Dave Vedor of Western Hills served aboard submarines for 17 years, including 4 South Pacific runs during WWII on the USS Wahoo. He is a man who called his time in the dive tank “nothing.” The “dive tank”, part of the physical screening for submariners, is a 100-foot tower (high as a 10 story building) of water. Prospective submariners must enter it at the bottom and surface. But even a man with Vedor’s sort of guts found being attacked underwater horrifying: “The noise from destroyers dropping depth charges on us…three, four hundred pounds of dynamite going off, it was horrible. To this day, I despise the sound of fireworks. It broke cork (the bulkhead coating). It shook the heck out of us. It shook the whole ship. It was that bad.”

Submarines, comprising only 1.6 percent of U.S. Naval forces during WWII, sank 30 percent of Japan’s Navy, and 60 percent of its merchant fleet. These victories, indispensable to the war’s outcome, were achieved with great sacrifice: submariners had the highest loss rate of all U.S. armed forces. Of 16,000 men, 3,506 gave their lives. Fifty-two of 288 subs were lost.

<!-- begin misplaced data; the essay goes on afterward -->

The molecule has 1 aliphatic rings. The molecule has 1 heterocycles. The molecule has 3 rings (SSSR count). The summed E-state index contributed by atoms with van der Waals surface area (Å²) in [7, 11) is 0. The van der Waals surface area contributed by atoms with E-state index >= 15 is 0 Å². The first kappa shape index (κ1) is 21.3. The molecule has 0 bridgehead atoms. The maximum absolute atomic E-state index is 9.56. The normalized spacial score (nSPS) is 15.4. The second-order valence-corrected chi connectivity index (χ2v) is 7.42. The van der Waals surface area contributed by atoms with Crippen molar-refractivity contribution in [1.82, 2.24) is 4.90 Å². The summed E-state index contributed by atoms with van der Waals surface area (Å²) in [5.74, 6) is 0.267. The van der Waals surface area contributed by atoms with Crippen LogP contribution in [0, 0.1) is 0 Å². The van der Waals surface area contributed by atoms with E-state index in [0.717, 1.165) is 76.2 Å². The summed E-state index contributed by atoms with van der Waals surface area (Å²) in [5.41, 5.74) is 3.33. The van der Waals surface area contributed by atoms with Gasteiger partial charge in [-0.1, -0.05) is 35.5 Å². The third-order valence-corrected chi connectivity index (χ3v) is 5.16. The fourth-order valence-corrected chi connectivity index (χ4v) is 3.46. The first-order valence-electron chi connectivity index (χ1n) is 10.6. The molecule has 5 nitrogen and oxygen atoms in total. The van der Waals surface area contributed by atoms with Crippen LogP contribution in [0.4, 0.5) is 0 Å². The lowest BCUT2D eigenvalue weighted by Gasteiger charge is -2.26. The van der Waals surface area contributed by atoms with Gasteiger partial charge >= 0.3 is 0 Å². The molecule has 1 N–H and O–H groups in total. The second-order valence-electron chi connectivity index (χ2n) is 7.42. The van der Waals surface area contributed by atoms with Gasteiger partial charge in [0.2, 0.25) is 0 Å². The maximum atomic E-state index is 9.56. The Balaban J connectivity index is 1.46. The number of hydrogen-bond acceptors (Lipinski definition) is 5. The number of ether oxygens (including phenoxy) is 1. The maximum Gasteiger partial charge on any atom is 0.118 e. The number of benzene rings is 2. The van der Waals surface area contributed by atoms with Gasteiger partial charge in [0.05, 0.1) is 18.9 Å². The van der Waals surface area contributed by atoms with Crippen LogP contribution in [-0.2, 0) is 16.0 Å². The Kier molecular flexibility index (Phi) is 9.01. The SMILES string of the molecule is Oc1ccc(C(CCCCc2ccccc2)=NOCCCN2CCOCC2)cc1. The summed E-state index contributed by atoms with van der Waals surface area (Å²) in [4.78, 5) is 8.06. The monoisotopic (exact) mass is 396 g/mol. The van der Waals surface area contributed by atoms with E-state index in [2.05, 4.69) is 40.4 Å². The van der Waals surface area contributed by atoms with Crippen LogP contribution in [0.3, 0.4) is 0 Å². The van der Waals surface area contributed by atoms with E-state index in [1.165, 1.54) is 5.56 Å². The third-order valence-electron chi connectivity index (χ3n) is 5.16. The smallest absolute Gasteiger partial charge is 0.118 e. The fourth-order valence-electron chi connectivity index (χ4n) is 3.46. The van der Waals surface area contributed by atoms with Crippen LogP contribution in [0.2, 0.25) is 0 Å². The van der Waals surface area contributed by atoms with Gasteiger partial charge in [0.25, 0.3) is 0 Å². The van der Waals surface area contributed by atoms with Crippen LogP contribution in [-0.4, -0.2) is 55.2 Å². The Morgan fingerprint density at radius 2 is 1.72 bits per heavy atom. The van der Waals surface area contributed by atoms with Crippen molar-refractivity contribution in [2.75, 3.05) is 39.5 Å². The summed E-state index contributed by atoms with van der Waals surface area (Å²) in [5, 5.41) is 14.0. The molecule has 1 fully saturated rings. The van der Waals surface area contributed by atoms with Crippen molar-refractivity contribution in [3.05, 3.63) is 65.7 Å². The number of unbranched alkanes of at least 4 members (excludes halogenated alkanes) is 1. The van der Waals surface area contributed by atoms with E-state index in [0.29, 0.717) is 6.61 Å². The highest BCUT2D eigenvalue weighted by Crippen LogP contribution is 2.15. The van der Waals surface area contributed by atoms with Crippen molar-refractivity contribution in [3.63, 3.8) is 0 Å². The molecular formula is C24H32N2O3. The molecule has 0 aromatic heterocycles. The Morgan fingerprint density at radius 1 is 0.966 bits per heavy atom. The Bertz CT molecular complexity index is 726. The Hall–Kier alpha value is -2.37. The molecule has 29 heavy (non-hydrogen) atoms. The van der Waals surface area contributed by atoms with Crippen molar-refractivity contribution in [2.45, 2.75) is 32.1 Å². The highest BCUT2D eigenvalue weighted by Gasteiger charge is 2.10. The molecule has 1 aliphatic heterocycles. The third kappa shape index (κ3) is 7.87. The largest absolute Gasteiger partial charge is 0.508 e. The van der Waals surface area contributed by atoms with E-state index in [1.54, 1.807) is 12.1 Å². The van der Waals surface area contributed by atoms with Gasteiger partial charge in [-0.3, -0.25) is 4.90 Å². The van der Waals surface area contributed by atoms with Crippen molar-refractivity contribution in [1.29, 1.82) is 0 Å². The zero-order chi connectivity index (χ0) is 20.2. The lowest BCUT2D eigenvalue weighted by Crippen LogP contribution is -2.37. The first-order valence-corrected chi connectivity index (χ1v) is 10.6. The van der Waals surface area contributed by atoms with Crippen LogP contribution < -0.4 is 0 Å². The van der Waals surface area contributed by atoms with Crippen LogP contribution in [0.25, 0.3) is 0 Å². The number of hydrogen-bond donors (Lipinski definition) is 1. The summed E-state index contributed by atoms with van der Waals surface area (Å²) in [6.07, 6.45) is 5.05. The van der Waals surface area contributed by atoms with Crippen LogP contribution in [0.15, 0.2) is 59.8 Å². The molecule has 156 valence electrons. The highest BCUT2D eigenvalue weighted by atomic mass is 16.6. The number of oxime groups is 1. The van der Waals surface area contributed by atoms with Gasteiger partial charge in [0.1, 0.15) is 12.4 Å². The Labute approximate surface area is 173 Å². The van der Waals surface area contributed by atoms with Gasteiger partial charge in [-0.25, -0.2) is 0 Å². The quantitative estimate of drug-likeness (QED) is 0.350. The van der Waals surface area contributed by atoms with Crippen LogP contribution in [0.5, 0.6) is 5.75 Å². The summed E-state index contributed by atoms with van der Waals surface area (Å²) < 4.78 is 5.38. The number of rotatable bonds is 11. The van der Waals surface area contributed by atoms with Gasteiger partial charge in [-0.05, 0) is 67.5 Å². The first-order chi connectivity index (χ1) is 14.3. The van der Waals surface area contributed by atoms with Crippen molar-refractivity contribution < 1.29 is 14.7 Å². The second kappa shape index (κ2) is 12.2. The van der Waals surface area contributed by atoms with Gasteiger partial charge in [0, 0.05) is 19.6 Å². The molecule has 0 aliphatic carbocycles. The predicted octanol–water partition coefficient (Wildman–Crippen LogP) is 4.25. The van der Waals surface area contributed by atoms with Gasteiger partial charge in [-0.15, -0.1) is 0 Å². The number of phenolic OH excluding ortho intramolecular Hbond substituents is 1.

Just months after Vedor’s time on the Wahoo, she was destroyed by Japanese depth charges. The entire crew was lost, over half of whom Vedor had served with and knew.
Recalling the day in 1943 when he heard the news while at Midway Island, Vedor said, simply, quietly, “It was real hard.”

The creed for United States submarine veterans’ groups reads, in part: “To perpetuate the memory of our shipmates who gave their lives…that their dedication and supreme sacrifice be a constant source of motivation toward greater accomplishments.” Indeed, it bears witness to the Navy’s integrity and honor for its fallen that every casualty since the Submarine Force’s beginnings in 1900 has resulted in significantly improved safety and ship design.